French rock’n’roll legend Johnny Hallyday sadly passed away at the end of last year. You can read our full tribute to the great man here….
15/06/1943 – 05/12/2017
Known as the “French Elvis”, Johnny Hallyday sold more than 110 million records and was famous across generations. Although he wasn’t well known outside of the French-speaking world, he was music royalty in his homeland and was the biggest French rock ‘n’ roller ever. With a career spanning over half a century, he sadly passed away in December from lung cancer, aged 74. He released 50 studio and 29 live albums. Following his passing, French president Emmanuel Macron stated, “we will never forget the name, face, the voice or above all the concerts of Johnny Hallyday.” He later added on Twitter, “we’ve all something of Johnny in us”, a reference to Hallyday’s 1985 hit ‘Quelque chose de Tennessee’ (Something of Tennessee). France paid tribute to the man and mourned his loss, with a headline in L’Obs magazine reading “The king is dead” and the Duroc metro stop in Paris being renamed Durock Johnny.
Born Jean-Philippe Smet in Paris to a French mother and Belgian father, he was abandoned as a baby by his parents and raised by his aunt, surrounded by cabaret singers and performers. As a teenager he took to the stage, taking the name Hallyday from an American relative. At the age of 14 he saw Elvis Presley’s ‘Lovin’ You’ at the cinema which he later claimed determined the course of his life.
He briefly lived in London as a child, when the relatives who raised him were working there. He also stated that he recorded in the capital of England frequently and had some famous friends. “I was very good friends with Jimi Hendrix, I knew Mick Jagger, John Lennon. Rod Stewart is a friend. We’d all record in the different studios and meet for tea.”
Hallyday was signed to Vogue Records in late 1959 and his first was released in March 1960. The second single from that four-track EP, ‘Souvenirs Souvenirs’, which he performed on television, was his breakthrough hit. His ‘Viens Danser le Twist’ launched the transatlantic dance craze in France and his first album, the hugely successful ‘Salut les Copains’ on Philips resulted in a major tour and near-hysterical fans. President Charles de Gaulle was disgusted at the corruption of France’s youth and suggested they be drafted into road-gangs “because they clearly have too much energy to spare”.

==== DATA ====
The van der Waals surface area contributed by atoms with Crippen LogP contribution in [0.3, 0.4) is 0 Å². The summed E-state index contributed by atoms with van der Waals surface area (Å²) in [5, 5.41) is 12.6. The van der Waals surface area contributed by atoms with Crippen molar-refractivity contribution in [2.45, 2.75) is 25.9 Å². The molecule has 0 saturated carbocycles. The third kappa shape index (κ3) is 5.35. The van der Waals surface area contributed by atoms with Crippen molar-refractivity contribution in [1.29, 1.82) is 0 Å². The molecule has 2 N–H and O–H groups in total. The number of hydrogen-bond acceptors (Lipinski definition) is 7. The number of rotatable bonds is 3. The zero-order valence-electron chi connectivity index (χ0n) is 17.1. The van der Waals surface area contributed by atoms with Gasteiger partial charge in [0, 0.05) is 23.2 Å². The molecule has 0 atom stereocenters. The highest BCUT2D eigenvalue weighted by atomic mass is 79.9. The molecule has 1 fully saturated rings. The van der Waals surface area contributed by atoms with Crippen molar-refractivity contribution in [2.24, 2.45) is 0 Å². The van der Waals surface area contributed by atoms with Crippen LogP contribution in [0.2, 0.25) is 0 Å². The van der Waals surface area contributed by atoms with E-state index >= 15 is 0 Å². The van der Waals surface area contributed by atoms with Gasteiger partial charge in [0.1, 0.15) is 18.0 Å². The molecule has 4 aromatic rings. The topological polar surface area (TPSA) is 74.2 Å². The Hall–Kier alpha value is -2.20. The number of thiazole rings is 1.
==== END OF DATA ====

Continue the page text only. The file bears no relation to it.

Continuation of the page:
Hallyday went from a young heartthrob who introduced France to American-styled rock ‘n’ roll in the ’60s to an ageing bad boy of French pop, wearing black leather, metal skull jewellery and rarely seen without a cigarette. His music was varied, covering everything from rock ‘n’ roll and blues to country and ballads, even though more than a quarter of his recordings were French adaptations of English language songs. However, Johnny Hallyday was best loved for his energetic and unforgettable live performances. Everything from hip-swinging and smoke and flames to being winched down into a stadium from a helicopter, he was a master performer. Over the course of more than 50 tours he played to more than 28 million people (roughly a third of the population of his homeland) and was so famous in France that Jimi Hendrix once played as his support act. His last legendary (and free) performance was on Bastille Day 2009 at the foot of the Eiffel Tower, with a live audience of between 800,000 and 1 million people.
His immense popularity led to alcohol, orgies, fights, tax scandals and fast motorbikes and cars (he walked away from a 125mph crash in his Lamborghini). He was dogged by insecurities and struggles as a result of being abandoned, going on to survive an early suicide attempt in 1966, suffer from depression, need cocaine to work and battle years of health problems. He had four marriages, and gossip magazines followed him around, even though he presented himself as a regular guy.
He wasn’t just a musician either, having acted to critical acclaim in numerous films and once for the auteur-director Jean-Luc Godard in the 1985 film ‘Détective’. Hallyday even won an award in 2003 for his role in Patrice Leconte’s ‘L’Homme du Train’. He was also personal friends with French politicians, including Jacques Chirac and Nicolas Sarkozy.
Receiving a diagnosis of colon cancer in 2009, that was followed by an operation on a herniated disc resulting in him being put in a medically induced coma for three weeks. When the news broke the doctor who did the surgery was attacked in his home by a masked gang. However, Hallyday recovered and released the 2012 album ‘L’Attente’ in 2012, which resulted in his first ever gigs in the UK, at London’s legendary Royal Albert Hall. Two more followed in 2014 and 2015, as well as a 90-date tour Rester Vivant (Staying Alive) that only finished last year. Speaking of the 2012 Royal Albert Hall gigs, which he cited as his best memory on stage, he recalled, “there was a very ‘rock and roll’ atmosphere. People were getting on to the stage, like they did in the 1960s. I hadn’t seen that for some time.”
Latterly living in Los Angeles with his wife Laeticia and their two daughters, he lived the rock ‘n’ roll dream for over five decades. Rock in peace.
Check out Johnny singing ‘Laisse les Filles’ in 1960